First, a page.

|A reconstruction of Cahokia with Monks Mound in the distance.|
Samuel Munoz, geographer at the University of Wisconsin-Madison, has spent a number of years researching how Cahokia’s residents shaped the local landscape, such as how farming affected the region. During this research he discovered the buried remains of a massive flood dated that likely destroyed the crops and houses of more than 15,000 people. Evidence for the flood is a silty deep core sediment layer nearly 8 inches thick, dated to 1200 AD, +/- 80 years. Although Cahokia wasn’t completely abandoned until 1350 AD, Munoz had been able to show that the area experienced periods of severe flooding as the climate changed over the centuries. The catastrophic flood would have shaken the confidence of the city, eventually leading them to make the decision to move on and the inhabitants never returned.
Beginning of the End
The exact reasons behind the city’s decline had long been debated by scientists. Various theories include political battles, crop failures, climate change, and an epic fire. However, Munoz and colleagues were able to establish the timing and severity of the historical flood patterns in the area.
|Display depicting everyday life in the once-thriving ancient metropolis at the Interpretive Center at Cahokia Mounds.|
Munoz described the cycle which doomed the city of Cahokia, saying, “Beginning around 600 AD, high-magnitude floods became less frequent, and indigenous peoples moved into the floodplain and began to farm more intensively and increased their numbers.”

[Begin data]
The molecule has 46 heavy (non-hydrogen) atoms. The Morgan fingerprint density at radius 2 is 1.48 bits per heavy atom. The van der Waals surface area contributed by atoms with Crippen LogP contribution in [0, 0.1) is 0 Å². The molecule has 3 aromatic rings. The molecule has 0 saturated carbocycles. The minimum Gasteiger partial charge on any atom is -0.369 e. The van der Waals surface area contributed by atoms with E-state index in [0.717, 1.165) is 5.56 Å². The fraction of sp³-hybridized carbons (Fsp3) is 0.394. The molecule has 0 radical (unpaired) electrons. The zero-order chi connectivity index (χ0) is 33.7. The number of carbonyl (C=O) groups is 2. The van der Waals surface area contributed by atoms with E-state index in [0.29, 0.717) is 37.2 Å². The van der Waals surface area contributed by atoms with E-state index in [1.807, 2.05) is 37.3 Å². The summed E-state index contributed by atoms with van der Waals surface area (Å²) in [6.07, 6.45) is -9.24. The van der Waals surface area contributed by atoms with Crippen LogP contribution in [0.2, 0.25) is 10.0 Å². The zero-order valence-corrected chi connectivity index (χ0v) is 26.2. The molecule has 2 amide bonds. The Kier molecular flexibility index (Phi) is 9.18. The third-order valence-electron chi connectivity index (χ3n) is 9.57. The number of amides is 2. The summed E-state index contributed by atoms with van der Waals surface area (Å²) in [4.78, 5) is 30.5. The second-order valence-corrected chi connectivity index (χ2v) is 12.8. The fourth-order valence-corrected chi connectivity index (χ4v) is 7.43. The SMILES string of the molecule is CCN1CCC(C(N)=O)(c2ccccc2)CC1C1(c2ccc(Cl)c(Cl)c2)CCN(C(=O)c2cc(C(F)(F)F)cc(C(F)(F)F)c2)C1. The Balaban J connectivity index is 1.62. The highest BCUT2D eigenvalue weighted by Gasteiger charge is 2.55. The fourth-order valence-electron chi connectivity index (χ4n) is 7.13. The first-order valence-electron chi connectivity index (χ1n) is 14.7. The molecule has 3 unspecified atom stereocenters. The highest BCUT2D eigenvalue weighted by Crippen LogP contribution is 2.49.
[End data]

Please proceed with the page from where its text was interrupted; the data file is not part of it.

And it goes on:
Around 1200 AD, +/- 80 years, the North American climate became wetter and the waters rose, flooding the area with severe and frequent deluges. Crops would have suffered, food stores were probably ruined, and the population would have had to relocate or starve. Floodwaters, which are thought to have risen 33 feet above base elevation, would have jarred a population unprepared for such environmental challenges. It would have had a particularly destabilizing effect after hundreds of years without large floods.
Archaeologist George Milner at Pennsylvania State University found the analysis convincing but suggested that megafloods might have been only one of many catastrophes that eventually led to Cahokia’s downfall, including droughts, fires, cold and hot years -- all leading to social instability. The real problem starts when indigenous people experience back-to-back failures.
The findings by Munoz and colleagues may have finally solved the mystery of the abandoned city of Cahokia and potentially given us a glimpse into what the future might hold for the flood-prone Mississippi Valley region.
Compiled by Neil Gale, Ph.D.